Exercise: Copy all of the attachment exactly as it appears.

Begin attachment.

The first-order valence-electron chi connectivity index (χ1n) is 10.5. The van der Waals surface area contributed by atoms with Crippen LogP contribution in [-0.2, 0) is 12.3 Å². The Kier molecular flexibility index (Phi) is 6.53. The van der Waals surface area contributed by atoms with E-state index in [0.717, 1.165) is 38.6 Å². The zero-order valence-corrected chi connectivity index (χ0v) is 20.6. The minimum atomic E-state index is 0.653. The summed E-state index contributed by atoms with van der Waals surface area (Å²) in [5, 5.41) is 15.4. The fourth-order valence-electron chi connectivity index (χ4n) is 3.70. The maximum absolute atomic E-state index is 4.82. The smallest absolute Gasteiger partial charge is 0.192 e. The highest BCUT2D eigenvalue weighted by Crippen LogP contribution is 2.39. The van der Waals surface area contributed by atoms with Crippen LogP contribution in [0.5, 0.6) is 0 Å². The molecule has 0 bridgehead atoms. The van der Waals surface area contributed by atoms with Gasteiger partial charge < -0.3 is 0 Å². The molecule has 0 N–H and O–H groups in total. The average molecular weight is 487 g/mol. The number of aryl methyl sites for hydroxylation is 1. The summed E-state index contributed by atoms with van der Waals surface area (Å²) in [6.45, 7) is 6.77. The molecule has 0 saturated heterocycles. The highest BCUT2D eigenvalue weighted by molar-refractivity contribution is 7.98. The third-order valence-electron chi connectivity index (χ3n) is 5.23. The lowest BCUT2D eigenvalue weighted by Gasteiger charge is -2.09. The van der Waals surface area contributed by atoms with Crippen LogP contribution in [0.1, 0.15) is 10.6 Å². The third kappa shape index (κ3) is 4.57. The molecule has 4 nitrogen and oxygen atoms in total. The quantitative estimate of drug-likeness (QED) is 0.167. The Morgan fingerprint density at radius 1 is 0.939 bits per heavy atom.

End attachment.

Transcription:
The first-order valence-electron chi connectivity index (χ1n) is 10.5. The van der Waals surface area contributed by atoms with Crippen LogP contribution in [-0.2, 0) is 12.3 Å². The Kier molecular flexibility index (Phi) is 6.53. The van der Waals surface area contributed by atoms with E-state index in [0.717, 1.165) is 38.6 Å². The zero-order valence-corrected chi connectivity index (χ0v) is 20.6. The minimum atomic E-state index is 0.653. The summed E-state index contributed by atoms with van der Waals surface area (Å²) in [5, 5.41) is 15.4. The fourth-order valence-electron chi connectivity index (χ4n) is 3.70. The maximum absolute atomic E-state index is 4.82. The smallest absolute Gasteiger partial charge is 0.192 e. The highest BCUT2D eigenvalue weighted by Crippen LogP contribution is 2.39. The van der Waals surface area contributed by atoms with Crippen LogP contribution in [0.5, 0.6) is 0 Å². The molecule has 0 bridgehead atoms. The van der Waals surface area contributed by atoms with Gasteiger partial charge < -0.3 is 0 Å². The molecule has 0 N–H and O–H groups in total. The average molecular weight is 487 g/mol. The number of aryl methyl sites for hydroxylation is 1. The summed E-state index contributed by atoms with van der Waals surface area (Å²) in [6.45, 7) is 6.77. The molecule has 0 saturated heterocycles. The highest BCUT2D eigenvalue weighted by molar-refractivity contribution is 7.98. The third-order valence-electron chi connectivity index (χ3n) is 5.23. The lowest BCUT2D eigenvalue weighted by Gasteiger charge is -2.09. The van der Waals surface area contributed by atoms with Crippen LogP contribution in [0.1, 0.15) is 10.6 Å². The third kappa shape index (κ3) is 4.57. The molecule has 4 nitrogen and oxygen atoms in total. The quantitative estimate of drug-likeness (QED) is 0.167. The Morgan fingerprint density at radius 1 is 0.939 bits per heavy atom.